Research. Read. Get actively involved now. The time will come when you will wish you had, when you face being "housed" and sign away or don't have the mental capacity or capability (dignosed or not) to act to change the system.

It appears along with researching when we decide where we'll continue to live as we grow older, we need to continue to practice researching as we did about housing costs and values, taxes, ratings of educational facilities for our children.

We need to know more about Senior Living than what's available in an "area" where we would want to live, what "looks good" and where we might feel "comfortable".

Friday, December 4, 2015

Financial Abuse, Medicare, Facilities and Individuals

Did you know Medicare does not cover long-term nursing care?

Medicare does not provide coverage for people who need to go into nursing homes indefinitely because they are disabled or can no longer take care of themselves.

Medicare does not cover daily custodial care, such as assistance with eating,bathing and dressing.

Medicare  does not cover assisted living or adult daycare.

For more info, click through to a site you've probably used for general information, Web MD

The clock of life is ticking.

We found out about these non-inclusions with Mom and with my husband.

You have to be destitute, you have to give up everything you have (in Missouri if you're a single person you can only have less than $900 of "assets") and then they take away your Social Security, if you go into LTC, except for a small amount, believe it's now up to $40 per month.

Think that's enough?

What could someone possibly need in a facility, anyway -- isn't everything provided?

Let's talk about that:  

Facilities provide what they have and want to provide. So, if you need a better quality of paper pants, you or your family will most likely have to provide those -- as we did as long as we could for Mom.

That may not include "daily needs" you're used to having: Denture cream? Mouthwash? Soap that isn't harsh to older skin? Clothing? 

Any type of technology including a TV -- forget the ones around the center,the staff controls those and you watch what they want to watch, when they want it on.Pajamas, robe, shoes, socks, underwear?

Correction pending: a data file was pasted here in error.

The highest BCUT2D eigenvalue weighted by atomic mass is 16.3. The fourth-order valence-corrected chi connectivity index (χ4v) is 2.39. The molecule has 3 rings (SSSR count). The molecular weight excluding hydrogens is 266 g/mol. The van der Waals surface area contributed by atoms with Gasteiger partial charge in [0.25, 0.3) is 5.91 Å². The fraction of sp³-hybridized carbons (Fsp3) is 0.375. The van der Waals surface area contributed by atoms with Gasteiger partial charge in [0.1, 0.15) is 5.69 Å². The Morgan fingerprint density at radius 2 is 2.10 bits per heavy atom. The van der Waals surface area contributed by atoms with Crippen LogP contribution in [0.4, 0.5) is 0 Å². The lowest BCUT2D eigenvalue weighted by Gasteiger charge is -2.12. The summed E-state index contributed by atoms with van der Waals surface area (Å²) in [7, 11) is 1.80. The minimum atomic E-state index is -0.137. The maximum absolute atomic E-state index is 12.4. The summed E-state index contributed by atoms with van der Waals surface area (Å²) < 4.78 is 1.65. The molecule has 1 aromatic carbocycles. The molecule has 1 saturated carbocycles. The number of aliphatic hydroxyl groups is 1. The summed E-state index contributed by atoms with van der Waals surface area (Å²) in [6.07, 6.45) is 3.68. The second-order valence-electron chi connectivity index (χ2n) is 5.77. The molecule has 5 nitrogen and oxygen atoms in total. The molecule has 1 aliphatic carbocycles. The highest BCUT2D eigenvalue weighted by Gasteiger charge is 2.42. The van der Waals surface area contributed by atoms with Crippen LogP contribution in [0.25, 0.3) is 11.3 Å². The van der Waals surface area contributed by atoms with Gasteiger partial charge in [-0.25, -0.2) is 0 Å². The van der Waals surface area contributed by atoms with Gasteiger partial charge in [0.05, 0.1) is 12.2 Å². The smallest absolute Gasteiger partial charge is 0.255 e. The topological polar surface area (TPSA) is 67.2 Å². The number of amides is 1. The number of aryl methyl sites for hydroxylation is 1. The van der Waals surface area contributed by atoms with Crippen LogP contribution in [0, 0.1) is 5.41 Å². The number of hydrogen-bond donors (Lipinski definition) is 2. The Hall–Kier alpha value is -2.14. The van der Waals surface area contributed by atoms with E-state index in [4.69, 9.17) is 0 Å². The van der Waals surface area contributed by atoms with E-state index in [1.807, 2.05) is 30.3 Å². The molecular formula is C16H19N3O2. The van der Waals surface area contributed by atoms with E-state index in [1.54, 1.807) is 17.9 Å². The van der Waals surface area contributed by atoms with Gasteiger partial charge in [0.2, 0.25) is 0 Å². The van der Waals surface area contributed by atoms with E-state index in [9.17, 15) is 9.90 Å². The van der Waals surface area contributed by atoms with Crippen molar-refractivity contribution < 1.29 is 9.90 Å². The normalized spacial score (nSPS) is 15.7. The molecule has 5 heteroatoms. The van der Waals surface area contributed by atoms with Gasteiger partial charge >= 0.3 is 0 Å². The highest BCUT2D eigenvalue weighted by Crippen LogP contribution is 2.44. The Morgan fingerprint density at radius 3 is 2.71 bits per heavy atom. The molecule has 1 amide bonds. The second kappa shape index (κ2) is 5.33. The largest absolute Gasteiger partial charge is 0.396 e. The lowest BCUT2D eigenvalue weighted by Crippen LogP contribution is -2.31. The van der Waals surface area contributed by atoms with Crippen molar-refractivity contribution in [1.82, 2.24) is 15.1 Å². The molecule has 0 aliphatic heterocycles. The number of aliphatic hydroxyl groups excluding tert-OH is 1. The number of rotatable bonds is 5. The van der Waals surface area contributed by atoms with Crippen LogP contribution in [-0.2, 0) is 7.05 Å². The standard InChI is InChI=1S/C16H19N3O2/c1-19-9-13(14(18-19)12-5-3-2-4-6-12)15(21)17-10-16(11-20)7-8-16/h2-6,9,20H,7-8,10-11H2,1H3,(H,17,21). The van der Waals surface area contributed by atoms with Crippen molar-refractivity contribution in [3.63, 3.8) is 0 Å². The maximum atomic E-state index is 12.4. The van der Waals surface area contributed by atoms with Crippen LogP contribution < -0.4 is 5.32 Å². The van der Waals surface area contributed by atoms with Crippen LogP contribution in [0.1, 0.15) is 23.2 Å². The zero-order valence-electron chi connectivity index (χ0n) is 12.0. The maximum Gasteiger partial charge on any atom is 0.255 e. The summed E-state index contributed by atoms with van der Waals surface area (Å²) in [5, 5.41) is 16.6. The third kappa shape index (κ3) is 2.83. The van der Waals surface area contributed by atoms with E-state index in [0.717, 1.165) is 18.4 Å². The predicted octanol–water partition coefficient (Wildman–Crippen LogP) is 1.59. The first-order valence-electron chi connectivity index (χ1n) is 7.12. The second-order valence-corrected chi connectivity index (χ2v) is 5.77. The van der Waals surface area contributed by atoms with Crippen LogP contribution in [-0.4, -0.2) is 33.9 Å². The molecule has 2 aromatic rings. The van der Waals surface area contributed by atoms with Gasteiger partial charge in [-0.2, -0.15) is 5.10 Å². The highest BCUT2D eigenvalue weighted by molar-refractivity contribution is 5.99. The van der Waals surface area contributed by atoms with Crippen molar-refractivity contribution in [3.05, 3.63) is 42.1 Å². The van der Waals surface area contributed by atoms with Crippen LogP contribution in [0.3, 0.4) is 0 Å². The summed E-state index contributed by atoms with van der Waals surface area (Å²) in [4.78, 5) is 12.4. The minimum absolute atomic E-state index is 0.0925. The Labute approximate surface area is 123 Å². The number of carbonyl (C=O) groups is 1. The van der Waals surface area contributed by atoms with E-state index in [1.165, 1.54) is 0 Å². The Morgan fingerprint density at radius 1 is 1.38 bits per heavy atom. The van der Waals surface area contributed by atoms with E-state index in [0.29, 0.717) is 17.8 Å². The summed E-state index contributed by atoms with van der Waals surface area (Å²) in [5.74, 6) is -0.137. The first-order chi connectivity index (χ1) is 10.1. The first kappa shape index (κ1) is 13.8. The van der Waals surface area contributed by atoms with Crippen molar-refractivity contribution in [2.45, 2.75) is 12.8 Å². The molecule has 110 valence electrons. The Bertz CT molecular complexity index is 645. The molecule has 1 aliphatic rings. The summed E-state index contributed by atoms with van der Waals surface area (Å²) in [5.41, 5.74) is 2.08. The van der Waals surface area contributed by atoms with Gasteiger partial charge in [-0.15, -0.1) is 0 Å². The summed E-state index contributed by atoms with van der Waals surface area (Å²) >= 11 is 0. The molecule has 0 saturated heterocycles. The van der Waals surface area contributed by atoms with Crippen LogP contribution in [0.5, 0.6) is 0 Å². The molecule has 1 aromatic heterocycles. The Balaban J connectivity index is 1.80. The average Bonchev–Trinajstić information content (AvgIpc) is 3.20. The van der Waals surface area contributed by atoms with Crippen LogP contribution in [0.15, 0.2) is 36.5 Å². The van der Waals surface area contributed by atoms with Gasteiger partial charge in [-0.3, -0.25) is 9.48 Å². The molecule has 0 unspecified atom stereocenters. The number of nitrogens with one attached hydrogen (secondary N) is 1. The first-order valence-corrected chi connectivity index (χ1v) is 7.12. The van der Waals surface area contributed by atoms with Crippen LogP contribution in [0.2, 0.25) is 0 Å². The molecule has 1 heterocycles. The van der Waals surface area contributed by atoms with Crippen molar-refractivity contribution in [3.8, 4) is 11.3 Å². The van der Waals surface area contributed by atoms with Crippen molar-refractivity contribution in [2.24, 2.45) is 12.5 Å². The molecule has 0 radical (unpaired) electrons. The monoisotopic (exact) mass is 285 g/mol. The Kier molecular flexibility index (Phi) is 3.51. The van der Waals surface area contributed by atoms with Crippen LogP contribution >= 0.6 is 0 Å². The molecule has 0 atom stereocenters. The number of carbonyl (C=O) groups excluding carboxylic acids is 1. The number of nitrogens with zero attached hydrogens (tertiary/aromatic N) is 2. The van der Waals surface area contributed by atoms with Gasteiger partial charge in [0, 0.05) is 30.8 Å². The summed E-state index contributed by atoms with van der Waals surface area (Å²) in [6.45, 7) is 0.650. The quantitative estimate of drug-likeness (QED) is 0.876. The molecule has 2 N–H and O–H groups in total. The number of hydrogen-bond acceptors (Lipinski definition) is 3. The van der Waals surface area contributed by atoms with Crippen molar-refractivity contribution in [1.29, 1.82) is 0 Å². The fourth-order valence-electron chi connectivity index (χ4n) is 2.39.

Medical care beyond what Medicare pays? 

Point of Interest:  Who chooses what plan and type of plan a resident receives in Long Term Care?

When you're in the "outside world" -- you do. In a facility, they choose.

That's just touching the surface.

So many of our elderly depend on the generosity of visitors and friends and family. 

This sounds like a horrible comparison but I remember visiting some zoos in areas where the animals begged for food from visitors; it was obvious they were underfed and undercared for.

Many humans possess an attribute called DIGNITY.

Some won't ask, some won't infer, some will just silently make do, as they learned from lives through the struggles of economic hard times. While our generation of those who lived through "The Great Depression" is lessening, we have many who've gone through hardships and losses through economic declines and losses.

Think of this generation who's gone through Bank and Financial Institution failures, Foreclosures and losses of homes -- what will they be like when they're in Long Term Care -- probably similar to those I see and saw when Mom was there.

I believe what we're seeing ,experiencing and feeling today isn't just complicated by the "Baby Boomer" generation but by generations faced with financial hardships, major setbacks and low wages not enabling establishing "safety nets" like LTC Insurance and IRA's.

People whose only real source of future possible income in homes they occupied and were paying for who were hit and are still being hit by FORECLOSURE will be the first and second waves that will test the strength of our economy and our social development.

And facilities often practice "revenue generation" through their residents by "taking them" for services they really don't want or even need. My Mom was constantly "beseiged" by not one, but two, workers who would try to "escort her" to the Beauty Salon to have her hair done, her nails done -- all in the name of getting that extra money, that small amount, directly into the facility's bankroll instead of "sitting" in an account for the resident.